Burst water pipes. They happen. It’s annoying. You might lose water for the day, which – depending on your needs – is either slightly or extremely inconvenient but it’s a day, and you’ll cope.
If the water pipe is under a main road then that road will probably have to be closed and viagra where to buy dug up and naturally that adds to the inconvenience. These are day-to-day occurrences for the public and privatised bodies that deal with our utilities. It’s easy to see that for them it’s just another job number. But they must also surely recognise that for the residents involved this is a fairly unusual and disruptive state of usa cialis affairs. It is not too much to expect, therefore, for them to do everything they reasonably can to minimise that inconvenience. Overall I think we can say that in this latest incident on West End Lane, this has not happened.
Aside from the large pipe that burst, this past week has seen a spate of other burst pipes in the area. It looks like we’re in for some lengthy upgrade works, which means more disruption. Again, this happens. Stuff breaks and has to be fixed. You don’t get the click now Victorian architecture without some Victorian infrastructure that needs repairing.
|Newly painted road markings (via @RentalFlatsNW6)|
The good news is that this latest batch of burst pipes should bump us a few places up the priority list for upgrade. The bad news is that although the original stretch of West End Lane should reopen today, the leak at Cleve Road is more complicated than it looks and this section of West End Lane may also need to be closed for a few days. Perhaps if that happens then we can learn the lessons from this past week’s somewhat farcical situation.
First, it’s still not clear why there was a gap of several hours last week between Thames Water turning up to cunhanfeminista.org.br examine the West End Lane leak and Camden closing the road so they could start work on it. On Twitter, Camden told me they were looking into this but I’m yet to hear any answers.
Second, although Thames Water repaired the leak reasonably quickly, fixing the i recommend road has taken an inordinate amount of time. I realise that they have to prioritise – which is why some leaks gets fixed immediately and others, which don’t cause loss of water supply or that risk damaging property, can take weeks. However, a busy main road that is on three bus routes is surely something of a priority? We were told on Wednesday that the road would be closed until Saturday, and that Camden then hoped to continue its own road resurfacing. Two days to fix a hole in the road – even a large hole – seemed reasonable. Problem was that not a lot happened on Friday. Then there was some activity on Saturday. But not a lot on Sunday. Today, Monday, it looks like it’s going to finally be fixed and reopen. But why did nothing happen on Friday and Sunday?
Do the budget cuts at Camden mean there’s no-one left to chase Thames Water? Do such things just fall through the cracks. Is there too much trust placed on the utility by the council? It’s true that Camden insisted that Thames make good the whole section of road in order to maintain the integrity of the cialis available in india road surface, which added time. But there was so much downtime on this job – or at least appeared to morethantoast.org be – that they could have probably done the rest of the West End Lane while they were at it.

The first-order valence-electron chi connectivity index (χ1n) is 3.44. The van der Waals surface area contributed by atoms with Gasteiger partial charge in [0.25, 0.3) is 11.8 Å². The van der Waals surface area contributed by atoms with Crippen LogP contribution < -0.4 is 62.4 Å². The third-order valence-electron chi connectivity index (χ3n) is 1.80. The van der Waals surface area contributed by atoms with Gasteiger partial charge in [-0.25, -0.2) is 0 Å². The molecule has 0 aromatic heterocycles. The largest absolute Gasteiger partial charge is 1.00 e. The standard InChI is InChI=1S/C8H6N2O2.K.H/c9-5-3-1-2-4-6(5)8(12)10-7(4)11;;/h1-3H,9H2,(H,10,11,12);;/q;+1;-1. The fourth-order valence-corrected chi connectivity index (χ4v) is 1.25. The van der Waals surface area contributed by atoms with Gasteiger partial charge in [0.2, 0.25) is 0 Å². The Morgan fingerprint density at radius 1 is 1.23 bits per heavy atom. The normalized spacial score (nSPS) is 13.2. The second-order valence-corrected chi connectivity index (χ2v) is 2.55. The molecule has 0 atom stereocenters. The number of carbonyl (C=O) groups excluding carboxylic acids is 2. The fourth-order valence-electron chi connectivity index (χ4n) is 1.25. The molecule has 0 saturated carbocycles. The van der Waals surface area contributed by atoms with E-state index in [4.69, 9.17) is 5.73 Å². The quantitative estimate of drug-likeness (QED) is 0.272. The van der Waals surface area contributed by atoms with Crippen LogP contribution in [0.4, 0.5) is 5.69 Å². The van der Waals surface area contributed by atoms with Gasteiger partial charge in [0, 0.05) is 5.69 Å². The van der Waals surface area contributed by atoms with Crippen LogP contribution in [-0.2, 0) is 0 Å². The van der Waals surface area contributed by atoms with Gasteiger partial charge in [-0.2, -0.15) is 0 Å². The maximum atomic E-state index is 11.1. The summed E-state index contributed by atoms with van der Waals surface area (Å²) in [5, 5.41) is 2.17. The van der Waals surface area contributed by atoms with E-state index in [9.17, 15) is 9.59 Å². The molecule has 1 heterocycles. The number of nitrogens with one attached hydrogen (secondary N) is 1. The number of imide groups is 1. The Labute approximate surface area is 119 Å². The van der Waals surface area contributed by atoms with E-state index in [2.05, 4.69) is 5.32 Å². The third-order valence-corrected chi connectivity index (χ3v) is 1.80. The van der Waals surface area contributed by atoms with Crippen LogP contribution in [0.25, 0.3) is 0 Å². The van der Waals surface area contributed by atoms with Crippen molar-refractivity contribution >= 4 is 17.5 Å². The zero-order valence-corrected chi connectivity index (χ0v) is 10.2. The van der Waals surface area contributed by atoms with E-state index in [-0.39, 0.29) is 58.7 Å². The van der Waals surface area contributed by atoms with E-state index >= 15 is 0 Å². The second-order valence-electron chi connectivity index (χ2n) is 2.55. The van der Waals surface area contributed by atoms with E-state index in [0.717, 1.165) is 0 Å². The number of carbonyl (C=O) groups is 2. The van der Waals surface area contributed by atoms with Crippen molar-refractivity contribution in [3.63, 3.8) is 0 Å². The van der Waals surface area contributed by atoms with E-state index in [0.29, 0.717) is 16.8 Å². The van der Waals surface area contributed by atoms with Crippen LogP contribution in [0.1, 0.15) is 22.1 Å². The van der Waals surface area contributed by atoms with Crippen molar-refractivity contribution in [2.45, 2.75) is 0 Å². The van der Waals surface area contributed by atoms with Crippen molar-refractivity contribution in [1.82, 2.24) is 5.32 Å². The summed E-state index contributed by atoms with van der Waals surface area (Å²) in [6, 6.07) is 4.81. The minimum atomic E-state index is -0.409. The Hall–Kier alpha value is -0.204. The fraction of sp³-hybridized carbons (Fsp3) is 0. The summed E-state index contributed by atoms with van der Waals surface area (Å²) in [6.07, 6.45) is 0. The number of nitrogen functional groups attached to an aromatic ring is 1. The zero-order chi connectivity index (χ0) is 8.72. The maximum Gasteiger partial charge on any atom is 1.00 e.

In the age of Twitter and the demand for greater transparency and information, these bodies need to up their game. Camden, Thames Water, and me(!) were being asked all day what was happening. Thames, which I think is generally ahead of the game in terms of using Twitter, was not hugely responsive; Camden presumably didn’t know – or at least the people manning the Twitter feed were too far removed from the people who knew the answers. I just felt like starting a “Is West End Lane open yet” websites that just showed a big “NO”.
What SHOULD happen is that people go to Thames Water’s neat interactive map that lets you check the status of we like it reported leaks. Yet this simply isn’t up-to-date enough. People expect real-time information in 2013, and surely it’s not a major IT task to have status data uploaded from the senior person on-site into the low cost levitra database that underpins the map? Yet, if that’s supposed to happen, it does not. Right now the map says “We’re aware of a leak on West End Lane” – that’s the one they’ve already fixed. The Cleve Road leak doesn’t even get a mention.
Third, TfL dropped the ball. On Friday I bumped into a heavily pregnant woman on West End Lane at the corner with Broadhurst Gardens. She asked if I knew what bus to get to Kilburn. I had to tell her that her best option – short of a taxi – was to look there walk down Sherriff Road. TfL, generally fairly on the ball with dealing with closures, was saying on its bus countdown app that the buses were all running fine despite the fact that the road was impassable and all three buses – the 139, 328 and C11 – were on diversion. The full website has all the details, but surely there should be a trigger that can ensure the right information comes to our smartphones?
Sure, West Hampstead isn’t Oxford Street. Sure, residents had their water supply turned back on reasonably quickly. And sure, none of this stuff is the end of the world. But the knock-on effects are frustrating to say the least. This main leak has now taken six days to fix, and means another weekend of disruption as Camden will have to come back and do the original resurfacing work it had to cancel for this past weekend.
Everyone concerned can do better.